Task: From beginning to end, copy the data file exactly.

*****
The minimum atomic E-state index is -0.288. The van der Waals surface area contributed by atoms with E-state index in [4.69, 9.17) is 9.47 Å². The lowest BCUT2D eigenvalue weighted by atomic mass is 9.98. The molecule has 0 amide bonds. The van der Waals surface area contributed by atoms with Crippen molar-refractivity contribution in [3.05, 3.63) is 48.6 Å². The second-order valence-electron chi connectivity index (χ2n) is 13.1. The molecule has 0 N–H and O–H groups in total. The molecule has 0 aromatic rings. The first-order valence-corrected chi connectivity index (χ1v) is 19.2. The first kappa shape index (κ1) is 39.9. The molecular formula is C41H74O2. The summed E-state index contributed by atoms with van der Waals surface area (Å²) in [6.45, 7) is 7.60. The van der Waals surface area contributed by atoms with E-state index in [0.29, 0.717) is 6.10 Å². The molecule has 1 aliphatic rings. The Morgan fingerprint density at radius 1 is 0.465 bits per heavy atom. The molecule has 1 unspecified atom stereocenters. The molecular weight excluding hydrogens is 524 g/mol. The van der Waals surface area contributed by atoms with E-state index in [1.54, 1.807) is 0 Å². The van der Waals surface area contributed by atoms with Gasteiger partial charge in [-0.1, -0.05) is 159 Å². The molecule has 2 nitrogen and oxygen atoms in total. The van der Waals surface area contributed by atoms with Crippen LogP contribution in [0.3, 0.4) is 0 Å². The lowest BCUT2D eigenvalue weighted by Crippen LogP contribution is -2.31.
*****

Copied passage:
The minimum atomic E-state index is -0.288. The van der Waals surface area contributed by atoms with E-state index in [4.69, 9.17) is 9.47 Å². The lowest BCUT2D eigenvalue weighted by atomic mass is 9.98. The molecule has 0 amide bonds. The van der Waals surface area contributed by atoms with Crippen molar-refractivity contribution in [3.05, 3.63) is 48.6 Å². The second-order valence-electron chi connectivity index (χ2n) is 13.1. The molecule has 0 N–H and O–H groups in total. The molecule has 0 aromatic rings. The first-order valence-corrected chi connectivity index (χ1v) is 19.2. The first kappa shape index (κ1) is 39.9. The molecular formula is C41H74O2. The summed E-state index contributed by atoms with van der Waals surface area (Å²) in [6.45, 7) is 7.60. The van der Waals surface area contributed by atoms with E-state index in [0.29, 0.717) is 6.10 Å². The molecule has 1 aliphatic rings. The Morgan fingerprint density at radius 1 is 0.465 bits per heavy atom. The molecule has 1 unspecified atom stereocenters. The molecular weight excluding hydrogens is 524 g/mol. The van der Waals surface area contributed by atoms with E-state index in [1.54, 1.807) is 0 Å². The van der Waals surface area contributed by atoms with Gasteiger partial charge in [-0.1, -0.05) is 159 Å². The molecule has 2 nitrogen and oxygen atoms in total. The van der Waals surface area contributed by atoms with Crippen LogP contribution in [0.3, 0.4) is 0 Å². The lowest BCUT2D eigenvalue weighted by Crippen LogP contribution is -2.31.